Skip to content


Shaheen cosponsors legislation that would blunt Citizens United ruling

(Washington, D.C.)-U.S. Senator Jeanne Shaheen announced her support for new legislation introduced today that would blunt the unprecedented flow of corporate and special interest donations into U.S. elections. The Democracy Is Strengthened by Casting Light On Spending in Elections (DISCLOSE) Act, of which Shaheen is an original co-sponsor, would bring transparency to the corporate-backed ads that will flood the airwaves in the 2010 midterm election and future election cycles.  The legislation was crafted in response to the Supreme Court's ruling in the Citizens United case last January which overturned a decades-old law banning political expenditures by corporate interests. 

"The American people lose when corporations and special interests can spend limitless dollars trying to sway public opinion and inject themselves in our democratic election process," said Shaheen. "Our citizens have the right to choose their elected leaders and we need to make sure it's their voices that continue to be heard. The DISCLOSE Act is a good first step in bringing transparency to our elections and reducing the impact of powerful special interests on our political system."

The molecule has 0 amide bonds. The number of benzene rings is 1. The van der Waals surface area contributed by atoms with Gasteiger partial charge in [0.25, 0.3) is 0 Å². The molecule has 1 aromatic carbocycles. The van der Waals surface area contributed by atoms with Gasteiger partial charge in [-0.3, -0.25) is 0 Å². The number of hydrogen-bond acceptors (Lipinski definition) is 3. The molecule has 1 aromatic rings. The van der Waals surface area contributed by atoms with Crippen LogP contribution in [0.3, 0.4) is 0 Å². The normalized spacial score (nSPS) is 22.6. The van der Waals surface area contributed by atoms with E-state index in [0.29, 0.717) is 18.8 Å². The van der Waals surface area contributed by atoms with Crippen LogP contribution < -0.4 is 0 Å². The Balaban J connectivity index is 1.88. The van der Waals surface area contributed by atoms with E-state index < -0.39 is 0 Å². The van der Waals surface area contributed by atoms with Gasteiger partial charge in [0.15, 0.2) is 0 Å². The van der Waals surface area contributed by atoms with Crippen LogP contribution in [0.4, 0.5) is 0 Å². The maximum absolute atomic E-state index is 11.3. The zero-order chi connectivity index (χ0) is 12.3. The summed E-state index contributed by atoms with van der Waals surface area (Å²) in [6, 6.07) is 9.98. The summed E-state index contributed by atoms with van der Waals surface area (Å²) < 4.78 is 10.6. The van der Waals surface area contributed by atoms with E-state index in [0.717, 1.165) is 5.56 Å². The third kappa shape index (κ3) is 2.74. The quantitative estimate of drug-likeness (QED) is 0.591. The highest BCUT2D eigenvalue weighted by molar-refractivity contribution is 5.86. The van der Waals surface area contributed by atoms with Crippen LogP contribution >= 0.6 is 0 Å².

The DISCLOSE Act applies to corporations and advocacy organizations the same rules that candidates already have to abide by. The legislation will:

  • Require new disclaimers on all television advertisements funded by special interests so that we drill down to uncover who is really behind the advertisement.
  • Mandate an unprecedented level of disclosure not only of an organization's spending, but also its donors.
  • Prevent foreign-controlled entities from spending unlimited sums in our elections through their U.S.-based subsidiaries.
  • Ban companies with government contracts in excess of $50,000 from making unlimited expenditures.
  • Ban expenditures by companies that receive government assistance such as TARP. Taxpayer money should not be used to help corporations influence elections.
  • In an attempt to allow all candidates and parties to respond to ads funded by special interests, expand on current law granting lowest unit rate to candidates by giving those same rights to the parties - on a limited geographic basis.